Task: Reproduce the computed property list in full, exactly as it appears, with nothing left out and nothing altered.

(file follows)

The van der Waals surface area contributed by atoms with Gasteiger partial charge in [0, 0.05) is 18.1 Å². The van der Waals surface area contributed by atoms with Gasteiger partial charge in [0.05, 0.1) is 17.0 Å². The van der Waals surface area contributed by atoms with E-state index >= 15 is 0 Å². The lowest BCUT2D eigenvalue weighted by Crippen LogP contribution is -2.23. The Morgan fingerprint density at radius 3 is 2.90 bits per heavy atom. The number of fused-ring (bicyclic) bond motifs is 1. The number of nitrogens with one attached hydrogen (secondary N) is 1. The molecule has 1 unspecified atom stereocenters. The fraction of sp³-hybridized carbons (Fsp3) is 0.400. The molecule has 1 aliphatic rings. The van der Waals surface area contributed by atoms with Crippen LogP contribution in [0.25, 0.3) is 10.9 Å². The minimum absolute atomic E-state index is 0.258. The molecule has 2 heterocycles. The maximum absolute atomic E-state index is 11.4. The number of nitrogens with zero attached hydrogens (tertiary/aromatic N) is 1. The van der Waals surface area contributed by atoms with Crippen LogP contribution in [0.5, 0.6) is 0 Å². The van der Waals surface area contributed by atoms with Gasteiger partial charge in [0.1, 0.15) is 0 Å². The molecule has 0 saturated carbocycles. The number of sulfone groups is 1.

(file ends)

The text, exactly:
The van der Waals surface area contributed by atoms with Gasteiger partial charge in [0, 0.05) is 18.1 Å². The van der Waals surface area contributed by atoms with Gasteiger partial charge in [0.05, 0.1) is 17.0 Å². The van der Waals surface area contributed by atoms with E-state index >= 15 is 0 Å². The lowest BCUT2D eigenvalue weighted by Crippen LogP contribution is -2.23. The Morgan fingerprint density at radius 3 is 2.90 bits per heavy atom. The number of fused-ring (bicyclic) bond motifs is 1. The number of nitrogens with one attached hydrogen (secondary N) is 1. The molecule has 1 unspecified atom stereocenters. The fraction of sp³-hybridized carbons (Fsp3) is 0.400. The molecule has 1 aliphatic rings. The van der Waals surface area contributed by atoms with Crippen LogP contribution in [0.25, 0.3) is 10.9 Å². The minimum absolute atomic E-state index is 0.258. The molecule has 2 heterocycles. The maximum absolute atomic E-state index is 11.4. The number of nitrogens with zero attached hydrogens (tertiary/aromatic N) is 1. The van der Waals surface area contributed by atoms with Crippen LogP contribution in [0.5, 0.6) is 0 Å². The van der Waals surface area contributed by atoms with Gasteiger partial charge in [0.1, 0.15) is 0 Å². The molecule has 0 saturated carbocycles. The number of sulfone groups is 1.